Between 1994 and 1997, more than twenty state attorneys general have filed lawsuits against major tobacco companies seeking reimbursements for the billions of dollars paid by state governments through Medicaid and other programs dealing with the smoking-related health costs. In this Heartland Institute Policy Study, Michael E. Debow reveals how Medicaid reimbursement suits are a “front that holds out the prospect of forcing a pariah industry to bankroll a government welfare program – Medicaid.”
Such lawsuits especially picked up traction after plantiff states settled with a small tobacco company that resulted in the forced turnover of a cache of documents likely to be used to press cases against larger, more profitable companies.
Debow argues Medicaid reimbursement suits result in numerous adverse consequences, including:
- A dangerous legal precedent that could have wide-ranging scope if more governments seek to raise revenue through litigation rather than legislation.
- A dubious alliance formed between the highest law enforcement officers at the state level and the activist plaintffs’ trial bar.
- A blurring of the state governments’ constitutional separation of powers, particularly between the judiciary and the legislature.
Debow also examines a large body of research and finds smoking “does not impose a net financial injury on state treasuries.” And in fact, Debow argues at current cigarette tax rates, smokers in most, if not all, states are “paying their own way” from year to year with respect ot publicly funded health care. Moreover, Debow posits if state governments wish to raise additional funds to cover the smoking-related charges against its Medicaid program, it should seek to raise the cigarette tax through the proper legislative process. Such a tax increase would be paid by the same people as a successful Medicard reimbursement suit, only it would bypass the bounty paid to the plaintiffs’ bar, and thus would be fairer approach to take.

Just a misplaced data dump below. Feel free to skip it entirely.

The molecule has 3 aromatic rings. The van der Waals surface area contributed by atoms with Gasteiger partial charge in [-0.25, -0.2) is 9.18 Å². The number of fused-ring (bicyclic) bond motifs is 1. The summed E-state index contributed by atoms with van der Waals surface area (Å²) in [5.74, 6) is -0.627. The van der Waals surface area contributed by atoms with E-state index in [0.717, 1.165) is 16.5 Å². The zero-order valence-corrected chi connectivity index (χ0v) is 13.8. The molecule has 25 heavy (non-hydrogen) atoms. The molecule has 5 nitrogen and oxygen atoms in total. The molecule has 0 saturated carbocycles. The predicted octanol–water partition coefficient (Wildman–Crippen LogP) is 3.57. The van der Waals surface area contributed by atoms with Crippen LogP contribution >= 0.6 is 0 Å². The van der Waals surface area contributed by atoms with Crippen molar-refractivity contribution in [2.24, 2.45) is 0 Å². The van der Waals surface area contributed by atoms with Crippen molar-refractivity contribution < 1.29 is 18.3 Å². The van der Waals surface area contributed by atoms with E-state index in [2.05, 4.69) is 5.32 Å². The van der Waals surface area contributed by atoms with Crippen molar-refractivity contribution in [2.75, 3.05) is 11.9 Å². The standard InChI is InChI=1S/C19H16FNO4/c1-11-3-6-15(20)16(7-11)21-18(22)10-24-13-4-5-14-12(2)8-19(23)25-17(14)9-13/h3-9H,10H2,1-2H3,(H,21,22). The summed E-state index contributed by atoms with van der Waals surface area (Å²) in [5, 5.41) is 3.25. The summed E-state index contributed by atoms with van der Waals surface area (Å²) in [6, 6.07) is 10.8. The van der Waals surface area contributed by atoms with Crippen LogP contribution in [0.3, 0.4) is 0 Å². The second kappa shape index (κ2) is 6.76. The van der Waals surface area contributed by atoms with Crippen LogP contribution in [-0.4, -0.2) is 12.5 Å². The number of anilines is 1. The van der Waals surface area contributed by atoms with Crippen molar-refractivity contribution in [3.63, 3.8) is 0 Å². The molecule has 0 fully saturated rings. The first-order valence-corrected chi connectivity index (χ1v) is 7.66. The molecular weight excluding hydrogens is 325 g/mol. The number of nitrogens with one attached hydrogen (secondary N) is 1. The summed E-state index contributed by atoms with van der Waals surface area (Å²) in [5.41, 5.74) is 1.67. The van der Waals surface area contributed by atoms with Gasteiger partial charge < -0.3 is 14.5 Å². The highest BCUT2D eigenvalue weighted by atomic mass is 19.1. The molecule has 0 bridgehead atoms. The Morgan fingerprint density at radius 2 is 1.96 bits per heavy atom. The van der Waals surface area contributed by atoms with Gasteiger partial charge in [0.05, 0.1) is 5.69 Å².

If taxes on cigarettes currently are too high to be raised any further without causing a decrease in state revenue, then by the same reasoning, the settlement of the lawsuits against the tobacco industry, by resulting in large costs passed through to smokers, would similarly cause a decrease in state revenue.